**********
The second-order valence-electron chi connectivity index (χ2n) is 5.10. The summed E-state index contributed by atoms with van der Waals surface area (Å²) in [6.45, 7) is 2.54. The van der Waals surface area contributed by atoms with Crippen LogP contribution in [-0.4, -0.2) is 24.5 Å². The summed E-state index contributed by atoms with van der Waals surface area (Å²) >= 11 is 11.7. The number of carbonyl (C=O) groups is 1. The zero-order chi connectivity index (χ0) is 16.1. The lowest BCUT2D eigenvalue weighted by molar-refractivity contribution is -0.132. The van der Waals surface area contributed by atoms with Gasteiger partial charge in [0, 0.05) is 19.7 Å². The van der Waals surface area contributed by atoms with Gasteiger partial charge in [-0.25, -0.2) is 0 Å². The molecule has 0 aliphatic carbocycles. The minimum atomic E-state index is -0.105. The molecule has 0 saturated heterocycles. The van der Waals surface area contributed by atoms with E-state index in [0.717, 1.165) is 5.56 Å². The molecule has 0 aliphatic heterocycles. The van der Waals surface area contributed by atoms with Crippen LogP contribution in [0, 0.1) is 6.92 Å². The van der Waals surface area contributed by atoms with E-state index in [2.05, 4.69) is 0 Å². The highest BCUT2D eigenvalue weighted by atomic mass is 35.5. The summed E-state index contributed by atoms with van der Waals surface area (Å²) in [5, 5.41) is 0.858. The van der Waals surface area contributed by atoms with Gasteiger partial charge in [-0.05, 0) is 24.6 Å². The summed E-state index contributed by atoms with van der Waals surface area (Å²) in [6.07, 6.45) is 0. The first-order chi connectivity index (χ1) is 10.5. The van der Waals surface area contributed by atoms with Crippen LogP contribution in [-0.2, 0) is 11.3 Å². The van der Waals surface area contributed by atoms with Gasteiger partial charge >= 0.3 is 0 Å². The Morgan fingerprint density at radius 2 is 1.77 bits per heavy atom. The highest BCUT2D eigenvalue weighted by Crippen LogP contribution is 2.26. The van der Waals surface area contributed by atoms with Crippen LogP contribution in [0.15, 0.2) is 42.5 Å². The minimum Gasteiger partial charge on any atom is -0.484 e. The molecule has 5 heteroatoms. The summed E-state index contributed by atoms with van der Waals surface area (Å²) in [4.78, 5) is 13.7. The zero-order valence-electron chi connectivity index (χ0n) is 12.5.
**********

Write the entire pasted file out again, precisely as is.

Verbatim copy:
The second-order valence-electron chi connectivity index (χ2n) is 5.10. The summed E-state index contributed by atoms with van der Waals surface area (Å²) in [6.45, 7) is 2.54. The van der Waals surface area contributed by atoms with Crippen LogP contribution in [-0.4, -0.2) is 24.5 Å². The summed E-state index contributed by atoms with van der Waals surface area (Å²) >= 11 is 11.7. The number of carbonyl (C=O) groups is 1. The zero-order chi connectivity index (χ0) is 16.1. The lowest BCUT2D eigenvalue weighted by molar-refractivity contribution is -0.132. The van der Waals surface area contributed by atoms with Gasteiger partial charge in [0, 0.05) is 19.7 Å². The van der Waals surface area contributed by atoms with Gasteiger partial charge in [-0.25, -0.2) is 0 Å². The molecule has 0 aliphatic carbocycles. The minimum atomic E-state index is -0.105. The molecule has 0 saturated heterocycles. The van der Waals surface area contributed by atoms with E-state index in [0.717, 1.165) is 5.56 Å². The molecule has 0 aliphatic heterocycles. The van der Waals surface area contributed by atoms with Crippen LogP contribution in [0, 0.1) is 6.92 Å². The van der Waals surface area contributed by atoms with E-state index in [2.05, 4.69) is 0 Å². The highest BCUT2D eigenvalue weighted by atomic mass is 35.5. The summed E-state index contributed by atoms with van der Waals surface area (Å²) in [5, 5.41) is 0.858. The van der Waals surface area contributed by atoms with Gasteiger partial charge in [-0.05, 0) is 24.6 Å². The summed E-state index contributed by atoms with van der Waals surface area (Å²) in [6.07, 6.45) is 0. The first-order chi connectivity index (χ1) is 10.5. The van der Waals surface area contributed by atoms with Crippen LogP contribution in [-0.2, 0) is 11.3 Å². The van der Waals surface area contributed by atoms with Gasteiger partial charge >= 0.3 is 0 Å². The Morgan fingerprint density at radius 2 is 1.77 bits per heavy atom. The highest BCUT2D eigenvalue weighted by Crippen LogP contribution is 2.26. The van der Waals surface area contributed by atoms with Crippen LogP contribution in [0.15, 0.2) is 42.5 Å². The minimum Gasteiger partial charge on any atom is -0.484 e. The molecule has 5 heteroatoms. The summed E-state index contributed by atoms with van der Waals surface area (Å²) in [4.78, 5) is 13.7. The zero-order valence-electron chi connectivity index (χ0n) is 12.5.